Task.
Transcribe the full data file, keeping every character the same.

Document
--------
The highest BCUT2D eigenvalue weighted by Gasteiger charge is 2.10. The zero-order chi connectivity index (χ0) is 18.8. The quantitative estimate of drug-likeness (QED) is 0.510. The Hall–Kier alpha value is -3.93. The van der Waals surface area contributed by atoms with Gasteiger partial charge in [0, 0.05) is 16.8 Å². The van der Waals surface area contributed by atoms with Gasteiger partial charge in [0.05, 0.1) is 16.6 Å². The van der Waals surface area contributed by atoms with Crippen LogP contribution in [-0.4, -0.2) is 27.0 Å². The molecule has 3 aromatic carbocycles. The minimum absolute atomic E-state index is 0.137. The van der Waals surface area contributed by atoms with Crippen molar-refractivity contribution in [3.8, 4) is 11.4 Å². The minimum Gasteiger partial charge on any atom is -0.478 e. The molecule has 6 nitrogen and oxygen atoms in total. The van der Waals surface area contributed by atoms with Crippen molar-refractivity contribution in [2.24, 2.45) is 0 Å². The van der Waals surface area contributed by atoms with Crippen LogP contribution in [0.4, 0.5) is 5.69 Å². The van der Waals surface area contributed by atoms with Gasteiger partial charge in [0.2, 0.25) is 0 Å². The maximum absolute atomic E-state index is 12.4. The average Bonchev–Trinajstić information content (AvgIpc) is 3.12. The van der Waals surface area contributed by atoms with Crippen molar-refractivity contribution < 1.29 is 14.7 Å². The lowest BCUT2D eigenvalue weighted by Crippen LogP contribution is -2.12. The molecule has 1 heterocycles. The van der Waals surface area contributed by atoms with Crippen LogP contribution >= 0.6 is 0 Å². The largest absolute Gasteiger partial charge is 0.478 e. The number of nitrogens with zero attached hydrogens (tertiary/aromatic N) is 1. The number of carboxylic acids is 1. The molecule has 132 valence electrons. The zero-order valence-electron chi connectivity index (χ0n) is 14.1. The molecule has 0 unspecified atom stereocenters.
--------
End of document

The highest BCUT2D eigenvalue weighted by Gasteiger charge is 2.10. The zero-order chi connectivity index (χ0) is 18.8. The quantitative estimate of drug-likeness (QED) is 0.510. The Hall–Kier alpha value is -3.93. The van der Waals surface area contributed by atoms with Gasteiger partial charge in [0, 0.05) is 16.8 Å². The van der Waals surface area contributed by atoms with Gasteiger partial charge in [0.05, 0.1) is 16.6 Å². The van der Waals surface area contributed by atoms with Crippen LogP contribution in [-0.4, -0.2) is 27.0 Å². The molecule has 3 aromatic carbocycles. The minimum absolute atomic E-state index is 0.137. The van der Waals surface area contributed by atoms with Crippen molar-refractivity contribution in [3.8, 4) is 11.4 Å². The minimum Gasteiger partial charge on any atom is -0.478 e. The molecule has 6 nitrogen and oxygen atoms in total. The van der Waals surface area contributed by atoms with Crippen molar-refractivity contribution in [2.24, 2.45) is 0 Å². The van der Waals surface area contributed by atoms with Crippen LogP contribution in [0.4, 0.5) is 5.69 Å². The van der Waals surface area contributed by atoms with Gasteiger partial charge in [0.2, 0.25) is 0 Å². The maximum absolute atomic E-state index is 12.4. The average Bonchev–Trinajstić information content (AvgIpc) is 3.12. The van der Waals surface area contributed by atoms with Crippen molar-refractivity contribution < 1.29 is 14.7 Å². The lowest BCUT2D eigenvalue weighted by Crippen LogP contribution is -2.12. The molecule has 1 heterocycles. The van der Waals surface area contributed by atoms with Crippen LogP contribution >= 0.6 is 0 Å². The largest absolute Gasteiger partial charge is 0.478 e. The number of nitrogens with zero attached hydrogens (tertiary/aromatic N) is 1. The number of carboxylic acids is 1. The molecule has 132 valence electrons. The zero-order valence-electron chi connectivity index (χ0n) is 14.1. The molecule has 0 unspecified atom stereocenters.